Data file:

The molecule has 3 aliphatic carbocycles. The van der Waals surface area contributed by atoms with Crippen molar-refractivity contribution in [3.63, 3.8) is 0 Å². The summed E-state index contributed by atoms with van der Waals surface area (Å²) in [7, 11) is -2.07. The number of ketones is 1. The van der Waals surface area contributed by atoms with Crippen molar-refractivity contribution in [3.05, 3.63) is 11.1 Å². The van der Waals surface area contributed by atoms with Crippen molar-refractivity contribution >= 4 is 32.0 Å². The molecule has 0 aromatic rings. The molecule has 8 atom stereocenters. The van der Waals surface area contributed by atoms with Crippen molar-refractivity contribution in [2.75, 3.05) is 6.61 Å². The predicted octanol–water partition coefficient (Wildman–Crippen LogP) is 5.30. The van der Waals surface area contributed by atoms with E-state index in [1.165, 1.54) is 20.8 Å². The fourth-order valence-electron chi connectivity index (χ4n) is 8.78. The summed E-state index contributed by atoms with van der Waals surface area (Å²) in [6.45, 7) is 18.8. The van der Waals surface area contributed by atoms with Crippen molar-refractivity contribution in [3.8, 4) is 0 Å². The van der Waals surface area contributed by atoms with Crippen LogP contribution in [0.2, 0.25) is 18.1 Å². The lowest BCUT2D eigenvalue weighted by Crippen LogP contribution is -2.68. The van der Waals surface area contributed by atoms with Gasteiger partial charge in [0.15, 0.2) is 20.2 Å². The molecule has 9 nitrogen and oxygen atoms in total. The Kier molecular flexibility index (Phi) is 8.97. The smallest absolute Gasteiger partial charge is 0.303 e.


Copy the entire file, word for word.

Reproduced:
The molecule has 3 aliphatic carbocycles. The van der Waals surface area contributed by atoms with Crippen molar-refractivity contribution in [3.63, 3.8) is 0 Å². The summed E-state index contributed by atoms with van der Waals surface area (Å²) in [7, 11) is -2.07. The number of ketones is 1. The van der Waals surface area contributed by atoms with Crippen molar-refractivity contribution in [3.05, 3.63) is 11.1 Å². The van der Waals surface area contributed by atoms with Crippen molar-refractivity contribution >= 4 is 32.0 Å². The molecule has 0 aromatic rings. The molecule has 8 atom stereocenters. The van der Waals surface area contributed by atoms with Crippen molar-refractivity contribution in [2.75, 3.05) is 6.61 Å². The predicted octanol–water partition coefficient (Wildman–Crippen LogP) is 5.30. The van der Waals surface area contributed by atoms with E-state index in [1.165, 1.54) is 20.8 Å². The fourth-order valence-electron chi connectivity index (χ4n) is 8.78. The summed E-state index contributed by atoms with van der Waals surface area (Å²) in [6.45, 7) is 18.8. The van der Waals surface area contributed by atoms with Crippen molar-refractivity contribution in [3.8, 4) is 0 Å². The van der Waals surface area contributed by atoms with Crippen LogP contribution in [0.2, 0.25) is 18.1 Å². The lowest BCUT2D eigenvalue weighted by Crippen LogP contribution is -2.68. The van der Waals surface area contributed by atoms with Gasteiger partial charge in [0.15, 0.2) is 20.2 Å². The molecule has 9 nitrogen and oxygen atoms in total. The Kier molecular flexibility index (Phi) is 8.97. The smallest absolute Gasteiger partial charge is 0.303 e.